The Executive Directors of the IMF signaled that the low global oil prices have “adversely affected” the country’s economy but hailed the reforms implemented “to safeguard macroeconomic stability.”
Bahrain’s Gross Domestic Product (GDP) slowed by 1.3% from 2014 to 2015 while consumer and investor sentiment has “weakened” but the banking sector continues to be “well-capitalized and liquid.” The slowing down trend of the GDP is expected to continue till 2017 while inflation would “rise modestly” and fiscal deficit would increase during 2016.
The effects of the low global oil prices are expected to be limited but IMF called for more efforts to reduce fiscal deficit and urged for the continuation of reforms to diversify the economy in order to strengthen growth prospects.
As part of the prospects to diversify its economy, Bahrain launched a new campaign to boost its tourism sector at the Arabian Travel Market in Dubai. Sheikh Khaled Bin Humood Al-Khalifa, CEO of the Bahrain Tourism and Exhibition Authority, said “the new brand” is part of “an integrated strategic approach” to boost the sector and create “a suitable environment to incubate tourism projects.” Tourism contributed 3.6% to the GDP, that is around $700 million, last year but authorities are hoping to increase it to $1 billion by 2020.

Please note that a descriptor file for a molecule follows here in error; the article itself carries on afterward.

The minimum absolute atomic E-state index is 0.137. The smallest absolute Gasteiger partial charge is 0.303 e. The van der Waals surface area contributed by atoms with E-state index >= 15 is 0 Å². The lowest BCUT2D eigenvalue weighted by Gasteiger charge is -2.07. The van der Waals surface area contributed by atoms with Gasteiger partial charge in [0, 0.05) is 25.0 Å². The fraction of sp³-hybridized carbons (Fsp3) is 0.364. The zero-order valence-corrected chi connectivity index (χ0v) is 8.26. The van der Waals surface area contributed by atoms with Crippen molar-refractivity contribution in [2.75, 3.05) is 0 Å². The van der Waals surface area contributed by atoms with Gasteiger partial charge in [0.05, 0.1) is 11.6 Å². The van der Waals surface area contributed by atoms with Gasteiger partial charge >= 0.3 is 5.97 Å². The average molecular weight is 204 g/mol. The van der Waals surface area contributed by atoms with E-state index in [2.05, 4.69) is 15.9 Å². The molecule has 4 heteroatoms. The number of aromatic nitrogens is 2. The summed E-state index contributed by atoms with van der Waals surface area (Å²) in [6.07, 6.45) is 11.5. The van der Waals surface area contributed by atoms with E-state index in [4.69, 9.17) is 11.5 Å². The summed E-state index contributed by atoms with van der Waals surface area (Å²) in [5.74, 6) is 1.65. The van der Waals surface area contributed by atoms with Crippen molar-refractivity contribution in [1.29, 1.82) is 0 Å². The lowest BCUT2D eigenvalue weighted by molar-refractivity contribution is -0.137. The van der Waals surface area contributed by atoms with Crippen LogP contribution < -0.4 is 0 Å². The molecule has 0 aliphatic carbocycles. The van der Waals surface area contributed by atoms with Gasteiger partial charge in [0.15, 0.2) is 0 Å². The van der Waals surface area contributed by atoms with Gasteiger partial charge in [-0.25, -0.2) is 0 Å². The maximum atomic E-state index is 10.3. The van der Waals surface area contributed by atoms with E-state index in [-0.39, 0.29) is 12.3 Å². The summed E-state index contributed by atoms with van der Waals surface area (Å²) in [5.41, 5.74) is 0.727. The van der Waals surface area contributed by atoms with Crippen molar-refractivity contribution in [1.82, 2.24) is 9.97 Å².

IMF encouraged Bahrain to “address impediments to private investment to achieve diversified and sustainable growth” and welcomed the government’s plan for infrastructural investments that will support long-term growth.
Compared to other Gulf States, Bahrain has been less reliant on oil to cover its expenses.